So recently, I was reading a book called Bandwidth, by Eliot Peper:
This is, essentially, a cyberpunk book, although it’s not Neuromancer-level cyberpunk where you’re actually inside the digital realm; instead it’s more along the lines of you have an implant that feeds you a constant stream of information from the net, kind of like the glasses worn by certain factions in Daemon, by Daniel Suarez*. Now, normally, this would be right up my alley, but unfortunately, this particular book contains so much in the way of florid description that my eyes quickly glazed over at the plethora of adjectives, and I actually didn’t get much farther than the scene from which this Teaser is taken:
A magnificent wood bar lined the entire left side of the vast space, shelves upon shelves of exotic liquors rising up behind bartenders in bow ties and red suspenders. Oil lamps sputtered on chains hanging from the ceiling, casting everything in a warm uneven light. Booths lined the wall opposite the bar, and tables filled the space in between, legs resting on thick Persian rugs.Eliot Peper, Bandwidth
So why, if I failed to finish this book, and therefore, obviously, didn’t like it very much, did I bother to do a Teaser Tuesday for it? Welllll, let’s proceed with a couple more sentences and find out.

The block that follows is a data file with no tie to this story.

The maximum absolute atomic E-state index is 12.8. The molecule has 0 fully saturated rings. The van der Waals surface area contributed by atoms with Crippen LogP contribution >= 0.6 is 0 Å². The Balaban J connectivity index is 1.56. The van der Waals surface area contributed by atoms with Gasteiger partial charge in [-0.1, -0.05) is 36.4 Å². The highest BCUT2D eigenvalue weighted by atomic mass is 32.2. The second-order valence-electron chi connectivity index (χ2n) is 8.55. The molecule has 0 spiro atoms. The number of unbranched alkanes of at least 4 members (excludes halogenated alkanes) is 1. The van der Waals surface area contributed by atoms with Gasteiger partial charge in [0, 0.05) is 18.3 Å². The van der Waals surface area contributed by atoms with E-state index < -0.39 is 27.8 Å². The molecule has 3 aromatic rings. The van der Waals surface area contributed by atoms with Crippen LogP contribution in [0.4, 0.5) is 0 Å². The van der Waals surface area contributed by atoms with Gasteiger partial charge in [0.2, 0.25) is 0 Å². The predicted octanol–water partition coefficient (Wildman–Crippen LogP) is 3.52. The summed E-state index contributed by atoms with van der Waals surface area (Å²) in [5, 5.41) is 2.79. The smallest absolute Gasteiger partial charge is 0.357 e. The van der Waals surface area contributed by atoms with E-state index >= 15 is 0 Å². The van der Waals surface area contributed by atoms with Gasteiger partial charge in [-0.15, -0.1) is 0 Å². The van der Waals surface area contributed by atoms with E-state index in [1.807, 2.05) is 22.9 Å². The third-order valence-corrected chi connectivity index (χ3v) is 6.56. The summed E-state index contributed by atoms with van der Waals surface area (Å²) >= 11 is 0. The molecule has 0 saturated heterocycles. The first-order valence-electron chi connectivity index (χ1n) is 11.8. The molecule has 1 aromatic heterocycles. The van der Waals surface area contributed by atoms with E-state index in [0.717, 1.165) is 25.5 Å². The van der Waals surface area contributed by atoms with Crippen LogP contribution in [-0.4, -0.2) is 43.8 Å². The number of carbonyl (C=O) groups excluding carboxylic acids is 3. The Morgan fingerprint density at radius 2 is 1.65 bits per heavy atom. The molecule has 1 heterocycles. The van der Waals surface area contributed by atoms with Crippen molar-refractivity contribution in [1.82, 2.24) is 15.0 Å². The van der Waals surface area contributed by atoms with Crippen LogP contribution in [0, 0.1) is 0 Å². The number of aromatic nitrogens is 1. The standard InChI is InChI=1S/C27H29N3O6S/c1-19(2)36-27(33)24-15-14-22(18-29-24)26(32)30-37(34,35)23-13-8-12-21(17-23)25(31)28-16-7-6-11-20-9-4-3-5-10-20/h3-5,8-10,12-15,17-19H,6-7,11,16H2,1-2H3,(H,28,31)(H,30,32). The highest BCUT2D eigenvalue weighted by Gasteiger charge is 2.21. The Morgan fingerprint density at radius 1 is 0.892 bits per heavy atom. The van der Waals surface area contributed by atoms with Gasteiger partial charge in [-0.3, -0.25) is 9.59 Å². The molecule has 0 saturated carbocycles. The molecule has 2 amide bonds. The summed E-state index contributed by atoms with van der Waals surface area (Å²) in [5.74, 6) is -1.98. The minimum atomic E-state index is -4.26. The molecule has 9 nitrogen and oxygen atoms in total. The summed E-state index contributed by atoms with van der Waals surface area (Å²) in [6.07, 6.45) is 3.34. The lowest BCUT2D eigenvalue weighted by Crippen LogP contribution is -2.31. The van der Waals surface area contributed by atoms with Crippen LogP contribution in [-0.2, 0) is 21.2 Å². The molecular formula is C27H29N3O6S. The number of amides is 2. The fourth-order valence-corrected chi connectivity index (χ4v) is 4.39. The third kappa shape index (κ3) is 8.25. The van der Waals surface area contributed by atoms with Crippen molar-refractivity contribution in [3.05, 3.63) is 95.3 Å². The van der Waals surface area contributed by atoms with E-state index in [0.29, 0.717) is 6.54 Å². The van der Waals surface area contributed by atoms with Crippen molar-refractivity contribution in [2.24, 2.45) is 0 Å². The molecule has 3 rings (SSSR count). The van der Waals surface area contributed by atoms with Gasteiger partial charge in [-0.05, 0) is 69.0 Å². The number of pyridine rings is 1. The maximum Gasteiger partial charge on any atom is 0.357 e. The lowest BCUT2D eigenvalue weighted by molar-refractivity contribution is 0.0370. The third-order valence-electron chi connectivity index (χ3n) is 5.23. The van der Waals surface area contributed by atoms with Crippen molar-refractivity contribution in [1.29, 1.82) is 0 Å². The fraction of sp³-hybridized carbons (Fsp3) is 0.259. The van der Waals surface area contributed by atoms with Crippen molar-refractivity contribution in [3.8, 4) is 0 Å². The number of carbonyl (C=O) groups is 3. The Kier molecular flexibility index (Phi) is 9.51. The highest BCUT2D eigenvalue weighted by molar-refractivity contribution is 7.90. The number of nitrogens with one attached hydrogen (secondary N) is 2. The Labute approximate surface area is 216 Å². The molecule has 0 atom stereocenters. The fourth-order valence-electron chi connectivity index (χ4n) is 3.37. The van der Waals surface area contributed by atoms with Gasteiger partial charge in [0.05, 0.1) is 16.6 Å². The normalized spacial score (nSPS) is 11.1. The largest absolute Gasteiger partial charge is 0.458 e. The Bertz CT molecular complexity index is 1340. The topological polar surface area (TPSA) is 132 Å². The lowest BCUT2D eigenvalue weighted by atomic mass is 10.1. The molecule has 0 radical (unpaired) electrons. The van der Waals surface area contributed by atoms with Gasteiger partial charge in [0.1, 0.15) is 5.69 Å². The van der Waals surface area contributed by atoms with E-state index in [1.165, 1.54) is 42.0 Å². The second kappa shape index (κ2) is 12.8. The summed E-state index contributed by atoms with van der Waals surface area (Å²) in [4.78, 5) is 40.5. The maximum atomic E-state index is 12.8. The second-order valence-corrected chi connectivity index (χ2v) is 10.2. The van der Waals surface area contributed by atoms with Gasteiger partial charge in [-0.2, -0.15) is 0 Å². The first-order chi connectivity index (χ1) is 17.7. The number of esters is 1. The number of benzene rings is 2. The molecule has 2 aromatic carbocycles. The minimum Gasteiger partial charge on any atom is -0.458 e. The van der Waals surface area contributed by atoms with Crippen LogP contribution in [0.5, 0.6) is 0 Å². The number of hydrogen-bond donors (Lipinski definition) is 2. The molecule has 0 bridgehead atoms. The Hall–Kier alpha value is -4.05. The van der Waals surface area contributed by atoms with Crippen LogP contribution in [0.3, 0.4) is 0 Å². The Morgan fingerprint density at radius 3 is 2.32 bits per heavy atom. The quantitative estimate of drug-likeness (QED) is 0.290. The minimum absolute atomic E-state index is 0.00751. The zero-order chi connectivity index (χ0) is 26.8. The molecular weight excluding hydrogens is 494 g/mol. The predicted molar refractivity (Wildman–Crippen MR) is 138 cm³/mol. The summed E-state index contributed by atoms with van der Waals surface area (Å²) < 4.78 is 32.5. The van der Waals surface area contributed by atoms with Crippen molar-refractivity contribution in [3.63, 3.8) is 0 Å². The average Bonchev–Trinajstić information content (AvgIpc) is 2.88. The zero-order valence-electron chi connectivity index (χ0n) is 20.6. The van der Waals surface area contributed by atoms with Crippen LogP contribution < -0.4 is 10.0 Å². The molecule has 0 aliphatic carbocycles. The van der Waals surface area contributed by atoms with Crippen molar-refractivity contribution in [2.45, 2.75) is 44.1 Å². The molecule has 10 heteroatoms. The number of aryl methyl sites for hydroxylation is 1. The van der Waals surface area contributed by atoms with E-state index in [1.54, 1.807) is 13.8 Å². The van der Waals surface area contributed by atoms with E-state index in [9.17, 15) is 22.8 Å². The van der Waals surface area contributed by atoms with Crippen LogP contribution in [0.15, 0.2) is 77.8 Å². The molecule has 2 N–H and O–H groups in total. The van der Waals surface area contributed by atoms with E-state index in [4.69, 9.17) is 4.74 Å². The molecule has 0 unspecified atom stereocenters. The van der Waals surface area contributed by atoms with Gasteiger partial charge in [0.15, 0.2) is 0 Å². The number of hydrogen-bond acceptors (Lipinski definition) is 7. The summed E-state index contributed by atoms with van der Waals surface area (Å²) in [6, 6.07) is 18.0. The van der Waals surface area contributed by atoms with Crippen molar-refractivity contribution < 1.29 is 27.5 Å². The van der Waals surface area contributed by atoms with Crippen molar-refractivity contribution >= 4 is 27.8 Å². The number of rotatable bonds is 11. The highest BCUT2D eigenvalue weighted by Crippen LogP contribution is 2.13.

At the far end of the hall, a trio of vizslas napped before a roaring fire in a hearth the size of a bull. One of the dogs stirred, raising its head and transfixing Dag with intelligent golden eyes.Eliot Peper, Bandwidth
The book does, of course, get a few extra points for having vizslas in it, and for knowing what they look like. It wasn’t enough to make me continue reading, but I did skip ahead almost to the end to make sure the vizslas were all right. (They were.)
Meanwhile, work continues on Blue Roses! In this scene, somebody has taken some of the titular roses somewhere they shouldn’t be—a garden center, in fact—and thus caused them to be used for a purpose that was not intended: Animating lawn decorations.
It turned out there were four roses in the bucket, meaning the little stick man ended up with three little stick pets: The pig or lamb or whatever it was supposed to be, a ladybug, and something that looked like a frog had eaten, or been eaten by, a giant spider. She was mildly surprised he hadn’t put one of the roses in a stick woman—there was one, with hair made of long braids of twigs hanging down its back—but maybe the stick man didn’t swing that way.James V. Viscosi, Blue Roses
Gives new meaning to “stick-figure family”, I guess …
* If that sort of thing sounds interesting to you, I would highly recommend Daemon over this book.